The company should be certified by accountants or business secretaries practising on compliance with corporate governance, and this certificate should also be attached to the Directors` report. The non-compulsory requirements listed in Schedule VIII of Term 49 can be implemented by the company. If we compare this new amended clause to the previous clause of the Companies Act 1956, we will find that this new clause is intended to increase transparency and preserve the interest of stakeholders, given that a new detailed provision of the independent director has been inserted, that the role of the audit committee has been improved, etc. The coercion of at least one women`s director is that the Ministry of Women`s Empowerment is working. The main reason for this clause is that the company should be fair to its stakeholders. Everything in the business must be done efficiently and fairly. Because stakeholders have a social and financial interest in the business, the company is required to protect its interests. Section 49 of the Listing Agreement deals with comprehensive corporate governance guidelines. Below are the provisions of a company that must comply with the implementation of effective corporate governance.

The term « clause 49 » refers to clause 49 of the listing agreement between a company and the exchanges on which it is listed (the listing agreement is the same for all Indian exchanges, including the NSE and the BSE). This clause is a recent addition to the Listing Agreement and was not inserted until 2000 following the recommendations of the Kumarmangalam Birla Committee on Corporate Governance, established in 1999 by the Securities Exchange Board of India (SEBI). Apart from the remuneration of the seats/directors, it has no material financial relationship with companies, holding companies, subcontractors or partners or their promoters/directors during the current year and in the previous two years. The revised term 49 applies to publicly traded companies in accordance with the above implementation plan. However, for other listed companies that are not corporations, but entities governed by other statutes, revised section 49 applies to the extent that it does not violate their respective statutes and directives of the relevant regulatory authorities. The revised Term 49 also does not apply to mutual funds. Sebi listed paragraph 49 of the Equity Listing Agreement (2000), which now serves as the standard for corporate governance in India, as an important measure for codifying corporate governance standards. Section 49 gave rise to the requirement that half of the directors of the board of directors of a publicly traded company be independent directors.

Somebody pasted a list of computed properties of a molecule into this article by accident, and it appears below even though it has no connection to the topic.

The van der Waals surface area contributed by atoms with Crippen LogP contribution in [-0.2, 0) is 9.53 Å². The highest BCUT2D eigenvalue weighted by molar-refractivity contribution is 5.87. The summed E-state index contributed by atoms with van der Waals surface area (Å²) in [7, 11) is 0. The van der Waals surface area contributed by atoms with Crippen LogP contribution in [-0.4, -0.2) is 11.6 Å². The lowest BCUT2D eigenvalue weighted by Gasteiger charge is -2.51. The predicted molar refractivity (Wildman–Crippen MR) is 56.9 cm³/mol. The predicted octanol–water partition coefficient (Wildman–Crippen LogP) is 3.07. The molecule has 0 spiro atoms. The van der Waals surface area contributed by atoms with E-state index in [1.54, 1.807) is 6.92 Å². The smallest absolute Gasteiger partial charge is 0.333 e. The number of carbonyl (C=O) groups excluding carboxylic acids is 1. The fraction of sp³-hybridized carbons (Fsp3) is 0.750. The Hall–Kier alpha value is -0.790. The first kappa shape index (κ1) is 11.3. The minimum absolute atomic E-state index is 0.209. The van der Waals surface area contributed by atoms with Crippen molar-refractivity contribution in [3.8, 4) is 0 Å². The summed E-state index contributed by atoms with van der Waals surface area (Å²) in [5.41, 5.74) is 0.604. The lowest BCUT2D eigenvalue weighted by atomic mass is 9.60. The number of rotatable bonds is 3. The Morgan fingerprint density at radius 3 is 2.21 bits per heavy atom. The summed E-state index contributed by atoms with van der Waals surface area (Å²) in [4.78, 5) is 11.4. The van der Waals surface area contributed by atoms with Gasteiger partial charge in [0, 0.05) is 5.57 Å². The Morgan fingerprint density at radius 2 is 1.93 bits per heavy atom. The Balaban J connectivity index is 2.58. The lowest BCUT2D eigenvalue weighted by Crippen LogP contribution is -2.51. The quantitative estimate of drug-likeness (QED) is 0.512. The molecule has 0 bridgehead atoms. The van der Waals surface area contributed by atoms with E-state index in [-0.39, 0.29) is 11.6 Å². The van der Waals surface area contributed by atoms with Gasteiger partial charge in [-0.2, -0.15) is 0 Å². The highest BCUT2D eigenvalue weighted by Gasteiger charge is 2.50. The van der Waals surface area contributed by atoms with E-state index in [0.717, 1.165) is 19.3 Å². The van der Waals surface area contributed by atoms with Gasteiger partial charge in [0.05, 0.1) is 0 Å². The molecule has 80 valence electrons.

In the same clause, SEBI had proposed the powers of the audit committee, which had to have a majority of independent directors. « Corporate governance aims to maintain a balance between economic and social objectives as well as individual and local objectives. The governance framework is intended to promote the efficient use of resources and to require responsibility for the management of these resources. The aim is to coordinate the best interests of individuals, businesses and society. -Sir Adrian Cadbury, UK, Commission Report: Corporate Governance 1992 The fundamental criterion on which the entire list of agreements is based is corporate governance. Currently, there are 54 clauses in the list agreement and all on the basis of that concept. In addition, there is a clause dealing specifically with corporate governance, namely: Clause 49. Listing involves the admission of securities to trading on a recognized exchange. Securities can be limited companies, central or state governments, quasi-state institutions and other financial institutions/capital companies, municipalities, etc.

The main objectives of the listing are: – the provision of liquidity to the securities; Mobilizing savings for economic development; Protect the interests of investors by ensuring full disclosure.